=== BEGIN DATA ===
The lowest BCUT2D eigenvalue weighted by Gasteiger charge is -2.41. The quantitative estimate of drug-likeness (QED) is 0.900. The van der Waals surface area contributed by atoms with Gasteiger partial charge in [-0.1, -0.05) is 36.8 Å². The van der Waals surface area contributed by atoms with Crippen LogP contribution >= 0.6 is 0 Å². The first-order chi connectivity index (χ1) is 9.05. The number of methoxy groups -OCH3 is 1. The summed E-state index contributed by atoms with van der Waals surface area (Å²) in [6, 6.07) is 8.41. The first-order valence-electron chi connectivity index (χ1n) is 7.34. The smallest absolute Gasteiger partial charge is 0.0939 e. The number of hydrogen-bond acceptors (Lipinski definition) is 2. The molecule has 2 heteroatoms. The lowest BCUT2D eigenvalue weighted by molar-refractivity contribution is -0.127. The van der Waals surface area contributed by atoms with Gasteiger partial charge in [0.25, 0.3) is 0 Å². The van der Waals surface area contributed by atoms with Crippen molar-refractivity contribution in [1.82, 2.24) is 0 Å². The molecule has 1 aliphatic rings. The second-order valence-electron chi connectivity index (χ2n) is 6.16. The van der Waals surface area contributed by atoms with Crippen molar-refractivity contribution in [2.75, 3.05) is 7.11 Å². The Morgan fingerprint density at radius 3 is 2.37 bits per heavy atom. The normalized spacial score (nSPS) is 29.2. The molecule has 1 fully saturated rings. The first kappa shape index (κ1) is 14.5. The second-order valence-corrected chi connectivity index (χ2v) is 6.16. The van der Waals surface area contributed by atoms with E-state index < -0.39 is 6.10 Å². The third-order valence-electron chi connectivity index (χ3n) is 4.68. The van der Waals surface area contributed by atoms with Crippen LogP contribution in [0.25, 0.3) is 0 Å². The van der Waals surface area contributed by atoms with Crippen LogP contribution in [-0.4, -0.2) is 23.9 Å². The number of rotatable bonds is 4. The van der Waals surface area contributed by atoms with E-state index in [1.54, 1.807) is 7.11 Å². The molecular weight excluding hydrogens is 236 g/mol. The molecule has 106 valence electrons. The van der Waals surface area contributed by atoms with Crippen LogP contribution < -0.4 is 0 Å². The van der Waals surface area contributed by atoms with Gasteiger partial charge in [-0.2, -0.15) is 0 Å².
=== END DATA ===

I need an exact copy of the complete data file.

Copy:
The lowest BCUT2D eigenvalue weighted by Gasteiger charge is -2.41. The quantitative estimate of drug-likeness (QED) is 0.900. The van der Waals surface area contributed by atoms with Gasteiger partial charge in [-0.1, -0.05) is 36.8 Å². The van der Waals surface area contributed by atoms with Crippen LogP contribution >= 0.6 is 0 Å². The first-order chi connectivity index (χ1) is 9.05. The number of methoxy groups -OCH3 is 1. The summed E-state index contributed by atoms with van der Waals surface area (Å²) in [6, 6.07) is 8.41. The first-order valence-electron chi connectivity index (χ1n) is 7.34. The smallest absolute Gasteiger partial charge is 0.0939 e. The number of hydrogen-bond acceptors (Lipinski definition) is 2. The molecule has 2 heteroatoms. The lowest BCUT2D eigenvalue weighted by molar-refractivity contribution is -0.127. The van der Waals surface area contributed by atoms with Gasteiger partial charge in [0.25, 0.3) is 0 Å². The van der Waals surface area contributed by atoms with Crippen molar-refractivity contribution in [1.82, 2.24) is 0 Å². The molecule has 1 aliphatic rings. The second-order valence-electron chi connectivity index (χ2n) is 6.16. The van der Waals surface area contributed by atoms with Crippen molar-refractivity contribution in [2.75, 3.05) is 7.11 Å². The Morgan fingerprint density at radius 3 is 2.37 bits per heavy atom. The normalized spacial score (nSPS) is 29.2. The molecule has 1 fully saturated rings. The first kappa shape index (κ1) is 14.5. The second-order valence-corrected chi connectivity index (χ2v) is 6.16. The van der Waals surface area contributed by atoms with E-state index < -0.39 is 6.10 Å². The third-order valence-electron chi connectivity index (χ3n) is 4.68. The van der Waals surface area contributed by atoms with Crippen LogP contribution in [0.25, 0.3) is 0 Å². The van der Waals surface area contributed by atoms with Crippen LogP contribution in [-0.4, -0.2) is 23.9 Å². The number of rotatable bonds is 4. The van der Waals surface area contributed by atoms with E-state index in [1.54, 1.807) is 7.11 Å². The molecular weight excluding hydrogens is 236 g/mol. The molecule has 106 valence electrons. The van der Waals surface area contributed by atoms with Crippen LogP contribution < -0.4 is 0 Å². The van der Waals surface area contributed by atoms with Gasteiger partial charge in [-0.2, -0.15) is 0 Å².